• Internet I t t has h caused d the th transaction t ti costs t to t decrease drastically. the firm will provide that item internally.• There is a tradeoff between the cost of external transactions and the cost of internal operations of the firm. making it easier for the fi firm to t outsource t some of f their th i job j b to t specialized and more efficient companies 6 . • The opposite is true. • When the (external) transaction cost of an item is higher than its internal operation.

when there is a loss) is traditionally known to be the ultimate goal of the firm. π = TR – TC • To maximize profit. the firm should produce th quantity the tit of f output t t which hi h equates t the th revenue generated with the cost incurred of th last the l t unit it produced. • Profit is the difference between revenue received and costs incurred.The Economic Goal of the Firm and Optimal g Decision Making: • Profit Maximization (or loss minimization. d d 7 MR = MC .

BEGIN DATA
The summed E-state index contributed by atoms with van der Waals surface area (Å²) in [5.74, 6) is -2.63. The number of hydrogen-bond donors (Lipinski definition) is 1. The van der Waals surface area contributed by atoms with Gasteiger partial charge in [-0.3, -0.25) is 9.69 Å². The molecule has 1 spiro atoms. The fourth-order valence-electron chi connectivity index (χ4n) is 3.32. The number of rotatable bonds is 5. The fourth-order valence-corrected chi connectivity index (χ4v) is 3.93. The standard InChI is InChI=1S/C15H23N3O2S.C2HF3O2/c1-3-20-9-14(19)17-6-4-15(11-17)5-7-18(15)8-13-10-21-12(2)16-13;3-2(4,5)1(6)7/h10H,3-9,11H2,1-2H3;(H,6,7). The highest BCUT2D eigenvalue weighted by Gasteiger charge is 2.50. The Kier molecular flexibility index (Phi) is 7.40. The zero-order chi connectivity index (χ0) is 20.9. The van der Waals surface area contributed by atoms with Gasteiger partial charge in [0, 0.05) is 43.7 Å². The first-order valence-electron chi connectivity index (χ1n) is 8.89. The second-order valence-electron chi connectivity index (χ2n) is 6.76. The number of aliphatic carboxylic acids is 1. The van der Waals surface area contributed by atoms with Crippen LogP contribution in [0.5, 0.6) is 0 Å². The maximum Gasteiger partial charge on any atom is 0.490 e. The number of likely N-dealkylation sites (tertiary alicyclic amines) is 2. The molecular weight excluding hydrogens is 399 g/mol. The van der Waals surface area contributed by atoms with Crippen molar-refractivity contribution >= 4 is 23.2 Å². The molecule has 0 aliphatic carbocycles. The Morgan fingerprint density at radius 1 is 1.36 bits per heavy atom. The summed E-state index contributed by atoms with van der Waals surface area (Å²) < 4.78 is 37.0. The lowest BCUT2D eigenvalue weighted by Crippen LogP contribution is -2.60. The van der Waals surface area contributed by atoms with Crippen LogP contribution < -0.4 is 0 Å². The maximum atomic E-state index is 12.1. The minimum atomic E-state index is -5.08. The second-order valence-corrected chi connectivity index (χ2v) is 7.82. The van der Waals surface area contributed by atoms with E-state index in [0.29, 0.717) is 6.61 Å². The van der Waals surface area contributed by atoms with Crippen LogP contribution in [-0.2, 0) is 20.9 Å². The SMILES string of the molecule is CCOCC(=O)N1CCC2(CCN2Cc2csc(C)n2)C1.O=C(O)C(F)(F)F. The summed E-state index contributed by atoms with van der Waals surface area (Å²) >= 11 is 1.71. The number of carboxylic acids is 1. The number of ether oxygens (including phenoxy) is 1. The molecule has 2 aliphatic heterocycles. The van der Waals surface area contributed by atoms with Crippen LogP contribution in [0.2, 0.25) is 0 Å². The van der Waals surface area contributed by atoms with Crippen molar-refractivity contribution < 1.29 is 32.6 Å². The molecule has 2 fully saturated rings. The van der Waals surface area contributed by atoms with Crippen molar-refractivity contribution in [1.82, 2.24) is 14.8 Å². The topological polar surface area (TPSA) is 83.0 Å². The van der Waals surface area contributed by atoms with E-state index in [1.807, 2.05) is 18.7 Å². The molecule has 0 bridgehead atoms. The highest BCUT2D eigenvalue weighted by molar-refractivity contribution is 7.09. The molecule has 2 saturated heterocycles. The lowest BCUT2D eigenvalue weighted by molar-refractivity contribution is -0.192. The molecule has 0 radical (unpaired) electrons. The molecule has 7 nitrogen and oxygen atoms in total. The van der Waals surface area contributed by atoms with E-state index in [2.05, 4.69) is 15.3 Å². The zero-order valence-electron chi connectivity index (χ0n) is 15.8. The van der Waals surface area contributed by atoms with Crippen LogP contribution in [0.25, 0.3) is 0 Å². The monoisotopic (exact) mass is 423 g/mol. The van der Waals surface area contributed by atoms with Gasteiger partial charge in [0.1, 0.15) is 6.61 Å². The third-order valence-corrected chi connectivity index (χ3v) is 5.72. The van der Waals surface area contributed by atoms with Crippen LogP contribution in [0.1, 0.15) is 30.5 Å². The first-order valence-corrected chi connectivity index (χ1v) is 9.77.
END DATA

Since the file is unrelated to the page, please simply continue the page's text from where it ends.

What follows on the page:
l 8 . l the th optimal ti l decision is the one that brings the firm closest l t to t its it goals.• For public sector or not-for-profit organization the usual assumption will be organization. that the organization wants to use its resources efficiently to maximize the benefits that this organization was established to achieve. achieve • Whether the firm wants to maximize profit or achieve hi other th goals.

at times short-run profitability will 9 be sacrificed for long-run purposes . • This distinction in economics has nothing to do directly with months or years • Short-run Short run (SR): when the firm can vary the amount of some resources but not others • Long-run L (LR) when (LR): h the th firm fi can vary the th amount of all resources • The firm’s goal is to maximize profit in SR and LR. • However.• Along with the discussion of the firm’s goal p to distinguish g between shortit is important run and long-run.